OPINION | 'Buy booze' at a convenience store, but how will that impact drunk driving?

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Driving under the influence of alcohol is illegal.
Driving under the influence of alcohol is illegal.
  • South Africans will be able to buy wine at select petrol station convenience stores around the country.
  • If alcohol becomes easily accessible on long hauls routes, at fuel outlets, the risk of drunk driving increases along major highways.
  • Increased enforcement, more roadblocks and heightened breathalyser checks are needed to curb the pandemic of drink driving in SA.
  • For motoring news, go to Wheels24

South Africa's challenge with alcohol has been starkly highlighted against the backdrop of the country's Covid-19 pandemic response, which included a complete prohibition on the sale of liquor four times for a collective period of 160 days.

Now that South Africa has returned to the lowest alert level, restrictions on alcohol sales have been lifted, and it's back to business for the liquor industry. 

Several petrol stations in South Africa have obtained a license to sell wine, and there is concern that this extended availability will exacerbate South Africa's drinking problem. However, I must point out that the availability of alcohol for purchase is not in itself problematic. The problem comes in when South Africans purchase and consume alcohol and then get behind the wheel to drive.

To prevent this dangerous drinking and driving situation, it is necessary to deter motorists from taking the wheel under the influence of alcohol, which means that law enforcement measures must be visible and unavoidable.

drunk driving,alcohol
A law prohibiting South Africans from driving after just one drink will came into effect in 2021.

Convenience is not the problem

As alcohol availability becomes more convenient and extensive, enforcement of road rules needs to become stricter to ensure South African roads remain as safe as possible by deterring poor driving behaviour. If more petrol stations were to apply for liquor licenses, it would be necessary to consider several factors relating to road safety before liquor authorities can grant the license.

Where the location of the garage convenience store is within a suburb, this is analogous to a neighbourhood liquor store and poses no heightened danger to road safety, unlike allowing alcohol sales at convenience stores on long haul routes which could pose a risk for motorists.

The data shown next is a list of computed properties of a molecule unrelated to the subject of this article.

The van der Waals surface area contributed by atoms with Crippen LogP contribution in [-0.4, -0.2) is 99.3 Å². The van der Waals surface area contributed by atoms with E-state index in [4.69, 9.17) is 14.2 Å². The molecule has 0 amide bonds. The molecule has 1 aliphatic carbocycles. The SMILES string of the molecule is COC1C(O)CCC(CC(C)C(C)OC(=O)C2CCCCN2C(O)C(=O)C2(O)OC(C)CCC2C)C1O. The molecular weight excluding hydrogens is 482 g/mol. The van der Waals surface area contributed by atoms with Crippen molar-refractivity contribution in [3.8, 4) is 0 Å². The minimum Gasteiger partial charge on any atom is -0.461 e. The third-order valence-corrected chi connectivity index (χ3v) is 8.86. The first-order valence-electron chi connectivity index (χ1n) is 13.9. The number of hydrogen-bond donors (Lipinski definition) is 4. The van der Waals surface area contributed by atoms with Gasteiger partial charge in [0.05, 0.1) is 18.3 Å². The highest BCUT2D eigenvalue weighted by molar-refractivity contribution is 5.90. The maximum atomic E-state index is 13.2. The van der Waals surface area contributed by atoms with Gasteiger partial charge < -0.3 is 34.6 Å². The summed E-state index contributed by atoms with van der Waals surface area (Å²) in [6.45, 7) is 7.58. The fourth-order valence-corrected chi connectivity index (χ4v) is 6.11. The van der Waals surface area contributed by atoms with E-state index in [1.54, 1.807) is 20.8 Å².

traffic,road block,officer
Traffic officer at a roadblock

Lack of enforcement is the challenge

While it's tempting to think that the problem will get worse because of alcohol being easily accessible on the road, this does nothing to address the issue. Instead, we should be looking at South Africa's drinking and driving problem as a whole.

This means that regardless of where alcohol is being sold, the police have a responsibility to ensure that drunk driving is not permitted. When granting additional liquor licenses, the government needs to increase the rate of roadblocks by monitoring drivers to mitigate the risks they're creating by allowing more outlets to sell alcohol.

Regulations around licenses for petrol stations should stipulate that a license to sell liquor is subject to a responsibility to help law enforcement to tackle drunk driving. Here, garages could be compelled to donate. For example, they could be mandated to sponsor a proportionate number of breathalyser kits to their nearest police precinct to show that they're not just there to turn a profit but rather show that they are just as concerned with support for anti-drunk-driving initiatives. 

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alcohol,drunk driving
A law prohibiting South Africans from driving after just one drink will came into effect in 2021.

Enforcement through roadblocks

Regular roadside testing or roadblocks will need to be increased, which will require more police officers to be trained in breathalyser testing. This, in turn, will require more budget to be allocated to law enforcement for training and testing equipment to perform breathalyser tests on drivers at roadblocks more frequently and regularly to decrease drinking and driving.

Penalties for drunk driving range from a fine of up to R120 000 or a maximum of six years in prison. Enforcement through roadside testing for alcohol must go hand-in-hand with arrest and stringent prosecution for exceeding the legal alcohol limit to have a proper deterrent effect on drinking and driving. 

Disclaimer: Wheels24 encourages freedom of speech and the expression of diverse views. The views of contributors/columnists published on Wheels24 are therefore their own and do not necessarily represent the views of News24 or Wheels24.


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